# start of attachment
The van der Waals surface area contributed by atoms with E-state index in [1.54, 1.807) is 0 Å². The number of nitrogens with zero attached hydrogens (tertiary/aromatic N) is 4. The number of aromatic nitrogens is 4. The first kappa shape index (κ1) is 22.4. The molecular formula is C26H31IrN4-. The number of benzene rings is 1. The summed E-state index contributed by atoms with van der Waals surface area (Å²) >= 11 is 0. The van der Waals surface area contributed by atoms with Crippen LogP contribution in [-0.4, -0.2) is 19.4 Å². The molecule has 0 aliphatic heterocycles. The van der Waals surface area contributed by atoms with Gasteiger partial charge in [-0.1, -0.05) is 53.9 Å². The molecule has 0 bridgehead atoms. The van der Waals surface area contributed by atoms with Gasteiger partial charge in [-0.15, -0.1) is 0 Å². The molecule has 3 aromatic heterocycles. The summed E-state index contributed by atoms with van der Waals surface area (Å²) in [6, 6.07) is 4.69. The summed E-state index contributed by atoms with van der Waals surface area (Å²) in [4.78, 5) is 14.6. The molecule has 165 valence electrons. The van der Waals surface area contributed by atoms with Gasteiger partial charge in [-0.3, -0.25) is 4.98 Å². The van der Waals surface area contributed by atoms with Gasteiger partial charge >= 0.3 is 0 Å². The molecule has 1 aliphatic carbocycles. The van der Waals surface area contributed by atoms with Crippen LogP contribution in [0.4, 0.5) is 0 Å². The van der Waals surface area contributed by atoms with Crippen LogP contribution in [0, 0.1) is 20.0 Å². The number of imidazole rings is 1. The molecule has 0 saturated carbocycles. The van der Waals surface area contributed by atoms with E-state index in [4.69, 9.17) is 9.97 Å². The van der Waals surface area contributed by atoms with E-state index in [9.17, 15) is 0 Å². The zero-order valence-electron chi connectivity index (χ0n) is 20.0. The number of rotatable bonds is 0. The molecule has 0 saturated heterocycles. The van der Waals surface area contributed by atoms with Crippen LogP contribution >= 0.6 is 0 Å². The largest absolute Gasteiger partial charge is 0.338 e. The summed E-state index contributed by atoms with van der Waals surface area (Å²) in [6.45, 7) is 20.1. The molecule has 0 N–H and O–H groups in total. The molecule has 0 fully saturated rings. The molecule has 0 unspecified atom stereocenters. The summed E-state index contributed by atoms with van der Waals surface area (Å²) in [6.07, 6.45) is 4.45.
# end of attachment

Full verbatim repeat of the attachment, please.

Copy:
The van der Waals surface area contributed by atoms with E-state index in [1.54, 1.807) is 0 Å². The number of nitrogens with zero attached hydrogens (tertiary/aromatic N) is 4. The number of aromatic nitrogens is 4. The first kappa shape index (κ1) is 22.4. The molecular formula is C26H31IrN4-. The number of benzene rings is 1. The summed E-state index contributed by atoms with van der Waals surface area (Å²) >= 11 is 0. The van der Waals surface area contributed by atoms with Crippen LogP contribution in [-0.4, -0.2) is 19.4 Å². The molecule has 0 aliphatic heterocycles. The van der Waals surface area contributed by atoms with Gasteiger partial charge in [-0.1, -0.05) is 53.9 Å². The molecule has 0 bridgehead atoms. The van der Waals surface area contributed by atoms with Gasteiger partial charge in [-0.15, -0.1) is 0 Å². The molecule has 3 aromatic heterocycles. The summed E-state index contributed by atoms with van der Waals surface area (Å²) in [6, 6.07) is 4.69. The summed E-state index contributed by atoms with van der Waals surface area (Å²) in [4.78, 5) is 14.6. The molecule has 165 valence electrons. The van der Waals surface area contributed by atoms with Gasteiger partial charge in [-0.3, -0.25) is 4.98 Å². The van der Waals surface area contributed by atoms with Gasteiger partial charge >= 0.3 is 0 Å². The molecule has 1 aliphatic carbocycles. The van der Waals surface area contributed by atoms with Crippen LogP contribution in [0.4, 0.5) is 0 Å². The van der Waals surface area contributed by atoms with Crippen LogP contribution in [0, 0.1) is 20.0 Å². The number of imidazole rings is 1. The molecule has 0 saturated carbocycles. The van der Waals surface area contributed by atoms with E-state index in [4.69, 9.17) is 9.97 Å². The van der Waals surface area contributed by atoms with E-state index in [9.17, 15) is 0 Å². The zero-order valence-electron chi connectivity index (χ0n) is 20.0. The number of rotatable bonds is 0. The molecule has 0 saturated heterocycles. The van der Waals surface area contributed by atoms with Crippen LogP contribution >= 0.6 is 0 Å². The largest absolute Gasteiger partial charge is 0.338 e. The summed E-state index contributed by atoms with van der Waals surface area (Å²) in [6.45, 7) is 20.1. The molecule has 0 N–H and O–H groups in total. The molecule has 0 fully saturated rings. The molecule has 0 unspecified atom stereocenters. The summed E-state index contributed by atoms with van der Waals surface area (Å²) in [6.07, 6.45) is 4.45.